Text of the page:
The following discussion illustrates formation of a multi-layer dielectric mirror in a silicon substrate. The invention may be employed with other substrate materials noted, including quartz, and calculations are provided for both silicon and quartz substrates. However, it should be apparent to one skilled in the art that calculations may be used with any substrate having a uniform structural reasonably defined melting temperature.
Referring now to the drawings, where like elements are designated by like reference numerals, FIGS. 4-8 illustrate exemplary embodiments of a multi-layered dielectric mirror 100 comprising plate-shaped empty-spaced patterns formed in accordance with the present invention.
Before discussing the invention with specific reference to FIGS. 4-8, a background discussion of empty-spaced pattern formation in a substrate, such as silicon substrate 10 of FIG. 1, will be described with reference to FIGS. 1-3. Techniques for the formation of empty-spaced patterns of different geometries are described by Sato et al., in Substrate Engineering for the Formation of Empty Space in Silicon (ESS) Induced by Silicon Surface Migration, 1999 IEDM Digest, Paper 20.6.1, the disclosure of which is incorporated by reference herein.
Empty spaces which are formed in silicon substrates and have various shapes, such as plates, spheres or pipes, may be formed as a result of the self-organizing migration properties on the silicon surface. As such, when deeply-etched silicon substrates are annealed in a hydrogen ambient, for example, the silicon atoms on the surface migrate so that their surface energy is minimized. Based on these findings, Sato et al. have demonstrated that the geometry of empty spaces, such as spheres, plates and pipes, formed under the surface of a silicon substrate depends on the size, number and spacing of a plurality of cylindrical holes that are initially formed at a low temperature.
For example, FIGS. 1( a)-(f) illustrate how a single sphere-shaped empty space 13 is formed from a single cylindrical hole 12 formed within the silicon substrate 10. Subsequent to the formation of the cylindrical hole 12, the silicon substrate 10 is annealed at a temperature lower than the melting point of monocrystalline silicon (1400° C.), for example, at a temperature of about 1100° C. Sato et al. have demonstrated that, within about 60 seconds and under a reducing ambient of 10 Torr of hydrogen, the shape and surface morphology of the cylindrical hole 12 changes drastically to that of the sphere-shaped empty space 13 (FIG. 1( f). Because of the significant surface and/or volume diffusion which occurs at high annealing temperatures, the cylindrical hole 12 is unstable beyond a critical length Lc and transforms, therefore, to a lower energy state consisting of one or more empty spheres formed along the original cylinder axis.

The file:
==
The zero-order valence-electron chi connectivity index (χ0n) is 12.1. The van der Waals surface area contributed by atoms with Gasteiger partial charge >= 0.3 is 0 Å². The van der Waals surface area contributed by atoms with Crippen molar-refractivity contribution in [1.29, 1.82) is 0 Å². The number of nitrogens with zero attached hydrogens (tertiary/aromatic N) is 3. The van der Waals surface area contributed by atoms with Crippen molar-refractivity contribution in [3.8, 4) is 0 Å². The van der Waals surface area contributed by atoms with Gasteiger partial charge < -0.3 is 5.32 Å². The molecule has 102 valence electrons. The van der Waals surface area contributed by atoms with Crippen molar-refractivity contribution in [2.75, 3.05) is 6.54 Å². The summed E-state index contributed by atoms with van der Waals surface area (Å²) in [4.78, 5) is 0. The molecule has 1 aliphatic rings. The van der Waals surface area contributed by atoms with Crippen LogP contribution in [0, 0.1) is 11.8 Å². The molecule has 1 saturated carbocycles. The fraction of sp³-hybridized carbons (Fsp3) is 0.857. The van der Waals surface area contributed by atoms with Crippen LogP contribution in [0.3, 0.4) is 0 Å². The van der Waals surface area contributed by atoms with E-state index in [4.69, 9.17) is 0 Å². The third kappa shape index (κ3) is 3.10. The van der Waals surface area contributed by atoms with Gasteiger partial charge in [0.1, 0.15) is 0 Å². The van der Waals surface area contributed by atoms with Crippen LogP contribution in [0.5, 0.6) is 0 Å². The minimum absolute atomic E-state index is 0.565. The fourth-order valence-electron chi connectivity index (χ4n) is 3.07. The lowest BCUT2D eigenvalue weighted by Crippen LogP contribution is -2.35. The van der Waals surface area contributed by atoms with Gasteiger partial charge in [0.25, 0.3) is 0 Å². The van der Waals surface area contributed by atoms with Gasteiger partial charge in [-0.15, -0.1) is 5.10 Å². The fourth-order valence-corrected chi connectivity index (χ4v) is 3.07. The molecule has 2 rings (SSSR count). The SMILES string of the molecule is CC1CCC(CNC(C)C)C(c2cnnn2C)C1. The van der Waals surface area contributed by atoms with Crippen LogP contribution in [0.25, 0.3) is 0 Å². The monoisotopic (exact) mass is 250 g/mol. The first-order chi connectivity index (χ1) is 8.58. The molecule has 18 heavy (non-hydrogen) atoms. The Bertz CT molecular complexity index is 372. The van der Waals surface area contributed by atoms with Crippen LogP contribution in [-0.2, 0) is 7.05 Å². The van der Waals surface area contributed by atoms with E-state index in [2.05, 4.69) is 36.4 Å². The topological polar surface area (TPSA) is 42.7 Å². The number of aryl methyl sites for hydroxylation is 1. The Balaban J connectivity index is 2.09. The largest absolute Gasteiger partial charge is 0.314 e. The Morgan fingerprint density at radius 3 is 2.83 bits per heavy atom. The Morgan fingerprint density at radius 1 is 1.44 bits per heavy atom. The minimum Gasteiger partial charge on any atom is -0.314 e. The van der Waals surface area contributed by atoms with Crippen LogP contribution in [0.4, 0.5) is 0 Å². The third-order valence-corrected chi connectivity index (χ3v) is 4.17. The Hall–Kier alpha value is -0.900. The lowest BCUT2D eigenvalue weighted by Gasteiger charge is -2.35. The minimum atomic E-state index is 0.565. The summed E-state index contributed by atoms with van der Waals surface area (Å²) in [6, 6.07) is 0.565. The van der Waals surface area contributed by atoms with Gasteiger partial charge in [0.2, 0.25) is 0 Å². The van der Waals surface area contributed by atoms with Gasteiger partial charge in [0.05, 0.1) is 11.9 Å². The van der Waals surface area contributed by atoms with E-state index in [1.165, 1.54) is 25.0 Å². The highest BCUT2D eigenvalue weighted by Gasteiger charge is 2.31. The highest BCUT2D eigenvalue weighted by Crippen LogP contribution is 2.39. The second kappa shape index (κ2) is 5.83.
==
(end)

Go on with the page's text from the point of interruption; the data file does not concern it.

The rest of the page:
As analyzed by Nichols et al., in Surface- (Interface-) and Volume-Diffusion Contributions to Morphological Changes Driven by Capillarity, Trans. AIME 233 at 1840 (October 1965), the disclosure of which is incorporated by reference herein, the number N of empty spheres that form from a cylindrical hole depends both on the length L of the cylindrical hole and on the cylinder radius Rc. Accordingly, the number N of empty spheres formed from a cylindrical hole made in a silicon substrate can be estimated according to the following equation:
8.89 Rc N≦L<8.89 Rc (N+1) (3)
wherein: N=number of empty spheres;
Rc=cylinder radius; and
L=length of cylindrical hole.
Thus, equation (3) predicts that, if L<8.89 Rc, the number of empty spheres will be N=0, which means that no empty spheres will form from a cylindrical hole.
When one or more empty spheres form with a radius Rs, then according to Nichols et al., the value of Rs is given by the following equation:
Rs=1.88 Rc (4)
wherein: Rs=sphere radius; and
When two or more empty spheres form from a cylinder hole with a cylinder radius Rc, then the distance 1 between the centers of two adjacent empty-spaced spheres is calculated from the following formula:
1=8.89 Rc (5)
wherein: 1=center-to-center distance between two adjacent spheres; and
Reference is now made to FIGS. 2( a)-(c), which exemplify the formation of a single pipe-shaped empty space 23 from a linear array of cylindrical holes 22. Similarly, FIGS. 3( a)-(b) illustrate the formation of a single plate-shaped empty space 33 from a two-dimensional array of cylindrical holes 32 formed within a silicon substrate such as the silicon substrate 10. The values of the pipe radius Rp (of the pipe-shaped empty space 23) and that of the plate thickness Tp (of the plate-shaped empty space 33) may be calculated in a manner similar to that described above with reference to the formation of the empty sphere 13 and the calculation of sphere radius Rs in equation (4). The distance A between the centers of any two adjacent cylindrical holes 22, 32, in a linear array, may be calculated from the following formula: